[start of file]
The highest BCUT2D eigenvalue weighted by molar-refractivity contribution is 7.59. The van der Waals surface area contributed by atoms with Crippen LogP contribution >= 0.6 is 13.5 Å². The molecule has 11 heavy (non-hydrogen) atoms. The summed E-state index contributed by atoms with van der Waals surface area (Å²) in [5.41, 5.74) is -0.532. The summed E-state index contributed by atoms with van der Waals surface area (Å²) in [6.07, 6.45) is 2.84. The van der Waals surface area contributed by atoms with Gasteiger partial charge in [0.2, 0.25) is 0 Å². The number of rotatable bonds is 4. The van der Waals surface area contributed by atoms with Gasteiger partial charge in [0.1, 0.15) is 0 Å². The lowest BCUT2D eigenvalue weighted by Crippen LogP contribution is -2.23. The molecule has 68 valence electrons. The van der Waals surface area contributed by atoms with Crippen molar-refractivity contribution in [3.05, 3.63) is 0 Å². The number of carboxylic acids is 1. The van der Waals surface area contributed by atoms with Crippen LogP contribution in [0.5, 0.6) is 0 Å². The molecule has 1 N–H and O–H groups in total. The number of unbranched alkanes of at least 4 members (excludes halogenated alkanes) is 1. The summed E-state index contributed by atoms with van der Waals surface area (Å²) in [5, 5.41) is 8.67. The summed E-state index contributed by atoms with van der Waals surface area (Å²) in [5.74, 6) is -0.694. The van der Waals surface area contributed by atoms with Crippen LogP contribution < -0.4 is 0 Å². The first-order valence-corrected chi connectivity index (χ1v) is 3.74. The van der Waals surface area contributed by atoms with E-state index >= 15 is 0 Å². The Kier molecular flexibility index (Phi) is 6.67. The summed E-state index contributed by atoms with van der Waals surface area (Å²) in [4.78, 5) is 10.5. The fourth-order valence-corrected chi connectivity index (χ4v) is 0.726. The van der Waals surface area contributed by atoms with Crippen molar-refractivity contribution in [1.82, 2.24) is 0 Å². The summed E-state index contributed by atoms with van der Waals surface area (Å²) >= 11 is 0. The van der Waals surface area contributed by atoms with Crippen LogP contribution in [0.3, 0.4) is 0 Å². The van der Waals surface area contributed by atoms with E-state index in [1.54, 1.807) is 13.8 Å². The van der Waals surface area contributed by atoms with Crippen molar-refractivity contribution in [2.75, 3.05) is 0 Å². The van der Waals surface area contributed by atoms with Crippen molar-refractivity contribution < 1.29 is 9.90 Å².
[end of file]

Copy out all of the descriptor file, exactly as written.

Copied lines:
The highest BCUT2D eigenvalue weighted by molar-refractivity contribution is 7.59. The van der Waals surface area contributed by atoms with Crippen LogP contribution >= 0.6 is 13.5 Å². The molecule has 11 heavy (non-hydrogen) atoms. The summed E-state index contributed by atoms with van der Waals surface area (Å²) in [5.41, 5.74) is -0.532. The summed E-state index contributed by atoms with van der Waals surface area (Å²) in [6.07, 6.45) is 2.84. The van der Waals surface area contributed by atoms with Gasteiger partial charge in [0.2, 0.25) is 0 Å². The number of rotatable bonds is 4. The van der Waals surface area contributed by atoms with Gasteiger partial charge in [0.1, 0.15) is 0 Å². The lowest BCUT2D eigenvalue weighted by Crippen LogP contribution is -2.23. The molecule has 68 valence electrons. The van der Waals surface area contributed by atoms with Crippen molar-refractivity contribution in [3.05, 3.63) is 0 Å². The number of carboxylic acids is 1. The van der Waals surface area contributed by atoms with Crippen LogP contribution in [0.5, 0.6) is 0 Å². The molecule has 1 N–H and O–H groups in total. The number of unbranched alkanes of at least 4 members (excludes halogenated alkanes) is 1. The summed E-state index contributed by atoms with van der Waals surface area (Å²) in [5, 5.41) is 8.67. The summed E-state index contributed by atoms with van der Waals surface area (Å²) in [5.74, 6) is -0.694. The van der Waals surface area contributed by atoms with Crippen LogP contribution < -0.4 is 0 Å². The first-order valence-corrected chi connectivity index (χ1v) is 3.74. The van der Waals surface area contributed by atoms with E-state index >= 15 is 0 Å². The Kier molecular flexibility index (Phi) is 6.67. The summed E-state index contributed by atoms with van der Waals surface area (Å²) in [4.78, 5) is 10.5. The fourth-order valence-corrected chi connectivity index (χ4v) is 0.726. The van der Waals surface area contributed by atoms with Crippen molar-refractivity contribution in [1.82, 2.24) is 0 Å². The summed E-state index contributed by atoms with van der Waals surface area (Å²) >= 11 is 0. The van der Waals surface area contributed by atoms with Crippen LogP contribution in [0.3, 0.4) is 0 Å². The van der Waals surface area contributed by atoms with E-state index in [1.54, 1.807) is 13.8 Å². The van der Waals surface area contributed by atoms with Crippen molar-refractivity contribution in [2.75, 3.05) is 0 Å². The van der Waals surface area contributed by atoms with Crippen molar-refractivity contribution < 1.29 is 9.90 Å².